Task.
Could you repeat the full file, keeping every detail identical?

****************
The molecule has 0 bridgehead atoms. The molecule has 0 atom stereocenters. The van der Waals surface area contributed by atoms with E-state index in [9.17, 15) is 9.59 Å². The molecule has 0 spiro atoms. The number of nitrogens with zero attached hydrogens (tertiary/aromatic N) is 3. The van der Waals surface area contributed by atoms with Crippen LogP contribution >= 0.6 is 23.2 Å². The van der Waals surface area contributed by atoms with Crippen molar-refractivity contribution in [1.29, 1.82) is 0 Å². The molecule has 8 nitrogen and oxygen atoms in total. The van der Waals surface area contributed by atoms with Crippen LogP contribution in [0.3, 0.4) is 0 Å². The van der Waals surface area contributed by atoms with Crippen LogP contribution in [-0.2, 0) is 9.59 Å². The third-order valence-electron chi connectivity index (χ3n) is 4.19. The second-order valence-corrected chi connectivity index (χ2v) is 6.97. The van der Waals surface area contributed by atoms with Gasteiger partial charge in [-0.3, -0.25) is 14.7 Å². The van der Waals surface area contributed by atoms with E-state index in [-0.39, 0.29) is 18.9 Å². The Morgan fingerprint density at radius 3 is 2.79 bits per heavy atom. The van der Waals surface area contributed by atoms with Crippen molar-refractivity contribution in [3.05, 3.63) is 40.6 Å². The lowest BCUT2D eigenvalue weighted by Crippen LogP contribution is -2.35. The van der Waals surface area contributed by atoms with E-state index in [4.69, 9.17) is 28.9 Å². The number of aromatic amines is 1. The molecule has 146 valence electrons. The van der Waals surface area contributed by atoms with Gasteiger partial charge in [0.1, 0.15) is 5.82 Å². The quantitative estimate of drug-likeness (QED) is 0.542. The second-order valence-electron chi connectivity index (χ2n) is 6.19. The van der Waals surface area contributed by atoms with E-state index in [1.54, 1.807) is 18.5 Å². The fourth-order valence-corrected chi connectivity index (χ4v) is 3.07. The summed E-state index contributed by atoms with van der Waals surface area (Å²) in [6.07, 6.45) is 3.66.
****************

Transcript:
The molecule has 0 bridgehead atoms. The molecule has 0 atom stereocenters. The van der Waals surface area contributed by atoms with E-state index in [9.17, 15) is 9.59 Å². The molecule has 0 spiro atoms. The number of nitrogens with zero attached hydrogens (tertiary/aromatic N) is 3. The van der Waals surface area contributed by atoms with Crippen LogP contribution >= 0.6 is 23.2 Å². The van der Waals surface area contributed by atoms with Crippen molar-refractivity contribution in [1.29, 1.82) is 0 Å². The molecule has 8 nitrogen and oxygen atoms in total. The van der Waals surface area contributed by atoms with Crippen LogP contribution in [0.3, 0.4) is 0 Å². The van der Waals surface area contributed by atoms with Crippen LogP contribution in [-0.2, 0) is 9.59 Å². The third-order valence-electron chi connectivity index (χ3n) is 4.19. The second-order valence-corrected chi connectivity index (χ2v) is 6.97. The van der Waals surface area contributed by atoms with Gasteiger partial charge in [-0.3, -0.25) is 14.7 Å². The van der Waals surface area contributed by atoms with E-state index in [-0.39, 0.29) is 18.9 Å². The Morgan fingerprint density at radius 3 is 2.79 bits per heavy atom. The van der Waals surface area contributed by atoms with Crippen molar-refractivity contribution in [3.05, 3.63) is 40.6 Å². The lowest BCUT2D eigenvalue weighted by Crippen LogP contribution is -2.35. The van der Waals surface area contributed by atoms with E-state index in [4.69, 9.17) is 28.9 Å². The number of aromatic amines is 1. The molecule has 146 valence electrons. The van der Waals surface area contributed by atoms with Gasteiger partial charge in [0.1, 0.15) is 5.82 Å². The quantitative estimate of drug-likeness (QED) is 0.542. The second-order valence-electron chi connectivity index (χ2n) is 6.19. The van der Waals surface area contributed by atoms with E-state index in [1.54, 1.807) is 18.5 Å². The fourth-order valence-corrected chi connectivity index (χ4v) is 3.07. The summed E-state index contributed by atoms with van der Waals surface area (Å²) in [6.07, 6.45) is 3.66.